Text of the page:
The Spring Runoff Report recently released by the Water Security Agency shows the southeast at below the normal amount of required moisture.

More snowfall and rain would be a great thing at this time of year, according to Patrick Boyle, a Spokesperson with the Water Security Agency.

"The forecast in general saw a bit of improvement in the southeast area," said Boyle. "In our preliminary look at February, most of the southeast was at that well below normal category, and with the recent snowfall, we've seen a big upgrade to that below normal."

"The farther east you go, in the Weyburn and Estevan area, there's actually a pocket there that's near normal, so that's positive. So more precipitation, more snowfall, as much as nobody wants me to say this, will be a great thing at this time of year."

He emphasized that more snowfall or rain in March will be a big help in the region.

"The March storm that we saw in the southeast area and the Souris basin saw between five and 25 centimeters of snow, so that's where you're seeing that increase," he noted. 

"We did see some ice layers when we were doing snow surveys in the Weyburn area, which may increase the runoff volume if we do see a quick melt. So that's something to look for here as we go forward. But generally, Weyburn and the southeast is in that below normal category."

Boyle said they first look at the fall conditions going into the winter freeze-up, which this past fall was fairly dry.

"Then we look at the spring runoff picture, what precipitation you get over the winter time, so what kind of snowfall at what time of year," he explained. "You're seeing that snowfall where there's a cycle there, you get some warmer temperatures, some more snow. So you get some layers of ice built up in that, and so what we do is go out and measure what's called the 'snow water equivalent' or how much water is in that snow. So then we take that and calculate, if that's to melt, what impact will that have on the landscape and how will we see spring runoff."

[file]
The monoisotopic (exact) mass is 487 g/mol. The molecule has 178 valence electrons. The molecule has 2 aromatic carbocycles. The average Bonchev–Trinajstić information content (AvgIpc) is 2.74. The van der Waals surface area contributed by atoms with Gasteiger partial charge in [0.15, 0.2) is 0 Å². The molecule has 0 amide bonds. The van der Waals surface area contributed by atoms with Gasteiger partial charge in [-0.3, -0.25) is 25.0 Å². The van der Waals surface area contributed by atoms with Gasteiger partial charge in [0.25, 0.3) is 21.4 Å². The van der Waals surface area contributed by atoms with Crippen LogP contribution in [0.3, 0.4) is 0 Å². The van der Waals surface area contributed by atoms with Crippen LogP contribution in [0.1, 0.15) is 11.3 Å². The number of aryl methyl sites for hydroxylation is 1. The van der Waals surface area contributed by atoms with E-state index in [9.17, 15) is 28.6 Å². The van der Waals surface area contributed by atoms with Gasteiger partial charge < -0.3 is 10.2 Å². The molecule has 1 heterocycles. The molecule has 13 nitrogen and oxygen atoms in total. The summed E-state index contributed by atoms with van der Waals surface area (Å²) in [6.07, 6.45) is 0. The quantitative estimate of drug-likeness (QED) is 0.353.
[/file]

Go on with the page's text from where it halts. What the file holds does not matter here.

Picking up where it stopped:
He said the next picture is how that melts in spring.

"If you get temperatures that stay that above five degrees, sustained throughout the nighttime as well, you'll get a faster melt," Boyle explained. "If you have that snow and that ice built up and you get a quick melt because of the temperatures, you're going to see a greater response in the runoff, versus if you had a smaller, slower melt, where that temperature swing of plus five minus five during the day and night, and that certainly makes a difference and has a slow gradual melt to it. So that's kind of how spring runoff works and where we come up with some of those calculations." 

He said February and March most often see a significant amount of our winter snow packs, and there is still a good chance we'll be seeing snow into April, as we have even seen snow falling in May, depending on the year.

"It's always an adventure in Saskatchewan in the area, as our province is very diverse. Sustained temperatures above zero will accelerate any of the snowpack that would be in certain areas and you could see potentially some water running and moving because of that, so that's something that we'll be watching and that's part of how we come up with our April forecast and how things are going across the province."

Boyle added that generally a near-normal potential runoff is still possible given the likelihood of more precipitation, and spring rainfalls are still needed.

"I think many producers in the southeast would be able to tell you quite quickly that they'd welcome some more moisture for soil."